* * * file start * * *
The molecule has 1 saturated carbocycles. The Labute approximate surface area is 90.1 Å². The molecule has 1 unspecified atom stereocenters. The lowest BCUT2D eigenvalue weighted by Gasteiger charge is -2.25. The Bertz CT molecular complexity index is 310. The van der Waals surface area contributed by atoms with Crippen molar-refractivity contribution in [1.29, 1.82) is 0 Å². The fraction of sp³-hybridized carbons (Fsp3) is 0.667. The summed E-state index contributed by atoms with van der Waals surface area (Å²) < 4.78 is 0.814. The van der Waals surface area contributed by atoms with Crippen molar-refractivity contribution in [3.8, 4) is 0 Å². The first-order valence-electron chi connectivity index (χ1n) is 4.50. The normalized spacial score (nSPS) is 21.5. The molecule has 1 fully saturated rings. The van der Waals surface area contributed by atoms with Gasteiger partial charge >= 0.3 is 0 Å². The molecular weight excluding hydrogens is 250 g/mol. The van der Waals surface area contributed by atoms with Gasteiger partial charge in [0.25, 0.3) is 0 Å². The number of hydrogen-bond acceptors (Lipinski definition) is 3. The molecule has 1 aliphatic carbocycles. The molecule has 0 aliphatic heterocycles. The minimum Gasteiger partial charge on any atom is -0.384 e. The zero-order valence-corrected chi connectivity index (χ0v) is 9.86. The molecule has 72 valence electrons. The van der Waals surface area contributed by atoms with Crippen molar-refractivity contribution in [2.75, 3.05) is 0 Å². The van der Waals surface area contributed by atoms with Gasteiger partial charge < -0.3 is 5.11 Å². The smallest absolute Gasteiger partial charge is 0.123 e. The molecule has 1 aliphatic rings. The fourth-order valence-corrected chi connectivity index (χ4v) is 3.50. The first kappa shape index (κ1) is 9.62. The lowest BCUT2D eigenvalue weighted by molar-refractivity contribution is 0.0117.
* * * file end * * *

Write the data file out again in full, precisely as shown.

The molecule has 1 saturated carbocycles. The Labute approximate surface area is 90.1 Å². The molecule has 1 unspecified atom stereocenters. The lowest BCUT2D eigenvalue weighted by Gasteiger charge is -2.25. The Bertz CT molecular complexity index is 310. The van der Waals surface area contributed by atoms with Crippen molar-refractivity contribution in [1.29, 1.82) is 0 Å². The fraction of sp³-hybridized carbons (Fsp3) is 0.667. The summed E-state index contributed by atoms with van der Waals surface area (Å²) < 4.78 is 0.814. The van der Waals surface area contributed by atoms with Crippen molar-refractivity contribution in [3.8, 4) is 0 Å². The first-order valence-electron chi connectivity index (χ1n) is 4.50. The normalized spacial score (nSPS) is 21.5. The molecule has 1 fully saturated rings. The van der Waals surface area contributed by atoms with Gasteiger partial charge >= 0.3 is 0 Å². The molecular weight excluding hydrogens is 250 g/mol. The van der Waals surface area contributed by atoms with Gasteiger partial charge in [0.25, 0.3) is 0 Å². The number of hydrogen-bond acceptors (Lipinski definition) is 3. The molecule has 1 aliphatic carbocycles. The molecule has 0 aliphatic heterocycles. The minimum Gasteiger partial charge on any atom is -0.384 e. The zero-order valence-corrected chi connectivity index (χ0v) is 9.86. The molecule has 72 valence electrons. The van der Waals surface area contributed by atoms with Crippen molar-refractivity contribution in [2.75, 3.05) is 0 Å². The van der Waals surface area contributed by atoms with Gasteiger partial charge < -0.3 is 5.11 Å². The smallest absolute Gasteiger partial charge is 0.123 e. The molecule has 1 aliphatic rings. The fourth-order valence-corrected chi connectivity index (χ4v) is 3.50. The first kappa shape index (κ1) is 9.62. The lowest BCUT2D eigenvalue weighted by molar-refractivity contribution is 0.0117.